A Single Issue to Vote On

Hot enough for you this summer? Because it’s going to get hotter, and I’m not referring to our increasingly debased electoral rhetoric.

As a post to Science Matters emphasizes, climate change is not a prediction. It’s here. Even scientists who were previously skeptical (and there weren’t many) are now convinced that the earth is warming even more rapidly than previously expected, and that human activity is a large generator of that warming.

Let’s ignore every other issue dividing Americans–what to do about the economy, about Syria and Iran, about the various “wars”–on women, on the GLBT community, on drugs…you name it. In a very real sense, arguments over those issues are equivalent to arguments about how to arrange the deck chairs on the Titanic. If there is one issue of global life-and-death importance, it’s climate change.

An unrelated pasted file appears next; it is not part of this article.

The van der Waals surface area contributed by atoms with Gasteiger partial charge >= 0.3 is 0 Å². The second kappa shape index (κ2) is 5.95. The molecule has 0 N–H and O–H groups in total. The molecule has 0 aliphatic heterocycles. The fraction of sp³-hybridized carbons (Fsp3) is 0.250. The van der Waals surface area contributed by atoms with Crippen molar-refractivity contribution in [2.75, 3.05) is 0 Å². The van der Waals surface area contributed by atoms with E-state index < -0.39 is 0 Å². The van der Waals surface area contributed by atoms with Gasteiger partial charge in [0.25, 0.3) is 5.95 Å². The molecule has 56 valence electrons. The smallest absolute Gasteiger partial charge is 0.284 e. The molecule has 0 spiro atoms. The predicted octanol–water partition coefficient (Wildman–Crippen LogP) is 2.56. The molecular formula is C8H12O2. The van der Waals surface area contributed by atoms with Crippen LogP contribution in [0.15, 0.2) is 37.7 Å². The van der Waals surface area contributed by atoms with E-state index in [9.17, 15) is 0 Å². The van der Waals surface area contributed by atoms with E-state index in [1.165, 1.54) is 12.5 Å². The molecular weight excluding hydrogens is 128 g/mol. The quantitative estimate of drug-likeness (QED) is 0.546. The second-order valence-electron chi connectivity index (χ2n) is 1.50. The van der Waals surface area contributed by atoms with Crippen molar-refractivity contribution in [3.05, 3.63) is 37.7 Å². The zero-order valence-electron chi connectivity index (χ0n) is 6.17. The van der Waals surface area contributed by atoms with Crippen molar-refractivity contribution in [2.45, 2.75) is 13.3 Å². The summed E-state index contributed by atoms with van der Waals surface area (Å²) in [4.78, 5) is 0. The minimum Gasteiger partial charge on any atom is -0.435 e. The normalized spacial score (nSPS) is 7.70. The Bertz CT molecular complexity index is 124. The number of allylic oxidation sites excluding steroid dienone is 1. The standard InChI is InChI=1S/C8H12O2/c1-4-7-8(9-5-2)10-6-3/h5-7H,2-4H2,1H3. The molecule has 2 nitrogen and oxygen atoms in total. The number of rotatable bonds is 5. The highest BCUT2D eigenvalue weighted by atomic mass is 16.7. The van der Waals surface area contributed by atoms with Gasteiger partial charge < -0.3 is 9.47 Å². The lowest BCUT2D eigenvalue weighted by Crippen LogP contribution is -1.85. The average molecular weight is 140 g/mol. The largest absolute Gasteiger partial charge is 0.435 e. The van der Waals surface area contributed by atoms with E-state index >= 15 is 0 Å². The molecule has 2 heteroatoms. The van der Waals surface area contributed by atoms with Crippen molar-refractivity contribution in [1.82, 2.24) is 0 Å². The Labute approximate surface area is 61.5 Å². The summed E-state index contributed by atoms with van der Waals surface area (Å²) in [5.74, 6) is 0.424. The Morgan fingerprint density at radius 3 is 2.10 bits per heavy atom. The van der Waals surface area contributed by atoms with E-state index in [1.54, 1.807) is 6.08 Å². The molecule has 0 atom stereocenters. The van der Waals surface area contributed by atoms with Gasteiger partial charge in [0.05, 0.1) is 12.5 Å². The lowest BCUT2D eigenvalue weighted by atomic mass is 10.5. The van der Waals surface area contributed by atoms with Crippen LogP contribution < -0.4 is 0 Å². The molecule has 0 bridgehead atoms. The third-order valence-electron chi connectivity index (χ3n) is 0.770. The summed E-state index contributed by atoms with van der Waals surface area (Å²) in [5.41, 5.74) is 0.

And on that issue, the parties could not be further apart.

The science–and the scientific consensus–is overwhelming; we face a truly unprecedented global threat. The Democrats haven’t exactly covered themselves with glory, but they have acknowledged the threat and the urgency of addressing it. Most Republicans, on the other hand, continue to deny the science and reject the reality of climate change. (I suppose that shouldn’t surprise us; they also reject evolution.)  Mitt Romney is now parroting the GOP’s standard climate change denial, and Paul Ryan, his running mate, is a climate-change-denying conspiracy theorist.

I’m not a believer in single-issue voting, but I’m not a big fan of committing slow suicide, either. If there was ever a single issue worth embracing, this is it.


  1. Thanks for reminding me of where Mitt and his new running mate stand on this issue. For the first time, I’ll be voting Republican this November.